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Friday, April 16, 2021

Harvest season here, women at Tikri say will take the lead

While some came for the day, quite a few women said they would stay for longer while the men in their families head home for the harvest season.

Written by Ashna Butani | New Delhi |
March 9, 2021 2:28:23 am
At Tikri, Monday. (Express Photo: Abhinav Saha)

With speeches and songs against the farm laws, thousands of women from Punjab and Haryana took the lead at the Tikri border on the occasion of International Women’s Day on Monday. While some came for the day, quite a few women said they would stay for longer while the men in their families head home for the harvest season.

Arriving on a bus from Punjab’s Jalandhar with 60 women a day earlier, Satvender Kaur (41) said: “We are not here only for Women’s Day, we are here for our rights.” She said her children are at home while her husband, who is in the police, is on duty in Ludhiana. She added that 12 more buses came from her district and they are here to stay. The women also brought with them 10 standing fans.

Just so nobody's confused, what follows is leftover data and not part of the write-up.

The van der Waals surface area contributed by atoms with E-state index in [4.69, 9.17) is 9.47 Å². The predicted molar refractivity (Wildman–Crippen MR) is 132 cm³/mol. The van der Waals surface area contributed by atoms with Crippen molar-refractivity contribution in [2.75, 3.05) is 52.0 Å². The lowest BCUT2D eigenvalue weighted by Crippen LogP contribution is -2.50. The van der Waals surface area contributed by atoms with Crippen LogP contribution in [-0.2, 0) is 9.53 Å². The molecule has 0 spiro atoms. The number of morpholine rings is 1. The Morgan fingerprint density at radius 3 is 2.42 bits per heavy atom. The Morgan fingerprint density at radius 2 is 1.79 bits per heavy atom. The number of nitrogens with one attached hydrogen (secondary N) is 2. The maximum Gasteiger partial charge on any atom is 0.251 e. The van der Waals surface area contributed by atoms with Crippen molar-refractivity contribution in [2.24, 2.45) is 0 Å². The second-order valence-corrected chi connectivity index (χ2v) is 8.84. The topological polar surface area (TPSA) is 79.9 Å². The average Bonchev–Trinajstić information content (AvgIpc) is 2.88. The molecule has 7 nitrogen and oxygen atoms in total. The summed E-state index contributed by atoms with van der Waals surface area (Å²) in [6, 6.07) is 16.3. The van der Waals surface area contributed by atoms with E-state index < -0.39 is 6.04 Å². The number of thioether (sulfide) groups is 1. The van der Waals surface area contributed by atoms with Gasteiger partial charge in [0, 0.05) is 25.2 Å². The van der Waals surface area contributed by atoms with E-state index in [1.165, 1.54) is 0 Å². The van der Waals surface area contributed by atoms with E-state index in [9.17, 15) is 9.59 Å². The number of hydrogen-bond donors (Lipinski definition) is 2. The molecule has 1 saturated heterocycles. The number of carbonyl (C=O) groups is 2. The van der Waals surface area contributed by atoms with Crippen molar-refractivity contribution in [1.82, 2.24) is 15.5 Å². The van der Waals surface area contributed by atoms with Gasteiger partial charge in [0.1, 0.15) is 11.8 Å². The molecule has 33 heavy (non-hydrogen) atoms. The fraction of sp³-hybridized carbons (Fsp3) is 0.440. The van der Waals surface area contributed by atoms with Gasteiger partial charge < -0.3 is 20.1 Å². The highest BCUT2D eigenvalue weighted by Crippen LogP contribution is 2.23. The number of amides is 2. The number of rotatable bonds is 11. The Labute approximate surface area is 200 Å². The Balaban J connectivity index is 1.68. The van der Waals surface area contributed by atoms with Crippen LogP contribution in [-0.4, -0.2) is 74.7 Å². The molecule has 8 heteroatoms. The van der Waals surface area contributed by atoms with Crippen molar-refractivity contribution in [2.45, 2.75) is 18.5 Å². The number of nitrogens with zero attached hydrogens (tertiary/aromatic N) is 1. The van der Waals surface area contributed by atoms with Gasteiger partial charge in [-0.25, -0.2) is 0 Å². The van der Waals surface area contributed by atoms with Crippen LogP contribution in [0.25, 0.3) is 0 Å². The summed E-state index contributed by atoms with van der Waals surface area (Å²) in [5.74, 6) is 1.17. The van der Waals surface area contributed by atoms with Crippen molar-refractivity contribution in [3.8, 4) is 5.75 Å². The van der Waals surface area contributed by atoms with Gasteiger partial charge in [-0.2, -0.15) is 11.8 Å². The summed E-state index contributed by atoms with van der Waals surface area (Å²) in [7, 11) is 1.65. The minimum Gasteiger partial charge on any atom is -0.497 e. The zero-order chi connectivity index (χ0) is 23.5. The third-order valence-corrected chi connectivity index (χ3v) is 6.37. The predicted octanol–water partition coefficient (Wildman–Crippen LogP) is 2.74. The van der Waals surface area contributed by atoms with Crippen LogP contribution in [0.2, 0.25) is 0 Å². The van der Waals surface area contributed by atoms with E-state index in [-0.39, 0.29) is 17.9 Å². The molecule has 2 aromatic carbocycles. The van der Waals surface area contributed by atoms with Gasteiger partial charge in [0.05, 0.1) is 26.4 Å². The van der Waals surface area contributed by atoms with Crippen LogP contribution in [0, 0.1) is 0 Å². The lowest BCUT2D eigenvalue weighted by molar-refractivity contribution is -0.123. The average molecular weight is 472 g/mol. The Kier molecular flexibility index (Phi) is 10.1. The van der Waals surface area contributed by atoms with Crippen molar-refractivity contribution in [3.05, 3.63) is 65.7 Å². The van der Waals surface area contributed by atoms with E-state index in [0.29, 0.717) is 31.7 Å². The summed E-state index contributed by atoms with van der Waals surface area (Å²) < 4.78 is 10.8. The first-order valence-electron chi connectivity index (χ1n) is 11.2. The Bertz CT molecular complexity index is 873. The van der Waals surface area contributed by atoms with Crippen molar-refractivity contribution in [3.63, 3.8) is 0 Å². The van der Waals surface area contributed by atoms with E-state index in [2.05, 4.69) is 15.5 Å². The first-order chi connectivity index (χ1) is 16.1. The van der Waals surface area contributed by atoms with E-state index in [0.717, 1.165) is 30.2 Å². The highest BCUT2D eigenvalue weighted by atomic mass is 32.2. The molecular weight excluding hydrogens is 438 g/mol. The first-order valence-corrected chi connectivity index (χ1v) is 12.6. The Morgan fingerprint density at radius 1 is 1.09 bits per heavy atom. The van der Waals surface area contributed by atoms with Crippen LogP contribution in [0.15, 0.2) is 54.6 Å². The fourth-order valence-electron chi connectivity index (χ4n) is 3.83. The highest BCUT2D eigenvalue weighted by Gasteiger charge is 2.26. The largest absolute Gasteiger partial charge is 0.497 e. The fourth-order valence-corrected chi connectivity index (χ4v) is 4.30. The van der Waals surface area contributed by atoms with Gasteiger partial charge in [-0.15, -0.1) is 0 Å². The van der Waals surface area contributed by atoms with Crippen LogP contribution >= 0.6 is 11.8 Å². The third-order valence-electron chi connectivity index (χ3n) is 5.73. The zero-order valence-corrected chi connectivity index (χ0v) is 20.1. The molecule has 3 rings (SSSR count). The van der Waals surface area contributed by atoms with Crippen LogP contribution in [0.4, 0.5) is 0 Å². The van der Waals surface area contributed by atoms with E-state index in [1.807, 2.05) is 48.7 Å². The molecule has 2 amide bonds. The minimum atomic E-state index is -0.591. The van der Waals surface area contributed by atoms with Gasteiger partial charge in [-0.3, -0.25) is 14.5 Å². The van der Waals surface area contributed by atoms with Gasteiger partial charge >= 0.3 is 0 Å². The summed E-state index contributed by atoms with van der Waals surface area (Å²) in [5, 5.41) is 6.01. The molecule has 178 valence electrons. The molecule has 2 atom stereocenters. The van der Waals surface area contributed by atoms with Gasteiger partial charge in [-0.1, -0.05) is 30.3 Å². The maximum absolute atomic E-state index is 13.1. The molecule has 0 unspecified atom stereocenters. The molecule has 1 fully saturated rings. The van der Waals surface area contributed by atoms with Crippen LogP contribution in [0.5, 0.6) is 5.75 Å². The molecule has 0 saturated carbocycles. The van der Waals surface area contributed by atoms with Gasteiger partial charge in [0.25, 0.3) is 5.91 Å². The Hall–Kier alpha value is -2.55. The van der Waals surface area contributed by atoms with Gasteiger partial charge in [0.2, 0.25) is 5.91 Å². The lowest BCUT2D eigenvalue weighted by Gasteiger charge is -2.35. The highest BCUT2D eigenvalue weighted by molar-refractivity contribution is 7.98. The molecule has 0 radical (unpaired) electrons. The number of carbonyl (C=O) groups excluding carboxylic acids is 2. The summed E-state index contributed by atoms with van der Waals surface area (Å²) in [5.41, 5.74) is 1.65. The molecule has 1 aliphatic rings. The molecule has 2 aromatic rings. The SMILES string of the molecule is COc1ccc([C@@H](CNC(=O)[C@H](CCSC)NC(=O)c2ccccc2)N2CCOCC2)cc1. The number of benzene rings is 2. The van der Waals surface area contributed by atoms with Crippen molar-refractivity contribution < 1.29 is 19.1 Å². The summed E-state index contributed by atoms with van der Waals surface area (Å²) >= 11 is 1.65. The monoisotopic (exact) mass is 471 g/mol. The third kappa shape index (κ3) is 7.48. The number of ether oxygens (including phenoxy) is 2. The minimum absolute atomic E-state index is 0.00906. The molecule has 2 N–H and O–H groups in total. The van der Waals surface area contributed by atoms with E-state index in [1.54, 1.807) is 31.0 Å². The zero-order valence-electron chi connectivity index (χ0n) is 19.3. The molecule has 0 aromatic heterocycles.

Baljeet Kaur (42), Satvender’s companion, said she and her husband are taking turns to be at the protest: “He has stayed for at least a month. Now, I am here while he takes care of the fields. When he comes, I will go back.” The couple have a daughter who is married, and a son who is abroad.

The two women belong to families that own around 2-2.5 acres of land. This is their first visit.

At one of the big langars at Tikri border, volunteers said they usually feed around 9,000 people a day but the figure on Monday more than doubled to 20,000. Meet Mann, general secretary of Jamindara Socialists Organisation (JSO) that runs the langar, said, “There are three big langars here. We had anticipated the numbers, so we had made preparations for extra food and beverages…”

A police officer also confirmed that the number of protesters nearly doubled: “It is difficult to estimate the number of protesters. But a huge number of women protesters have landed up for Women’s Day.”

While women took the stage, men offered them tea and water.

By afternoon, trucks ferrying women left the border. Sitting on a tractor with around 20 people was Nirmala Malik (45) from Rohtak. Her fourth visit since the protests started, she said she does not own any land and works on a farm: “The farm laws will affect me too as I will be paid even less for my labour. We are going back now, but we’ll come again soon.”

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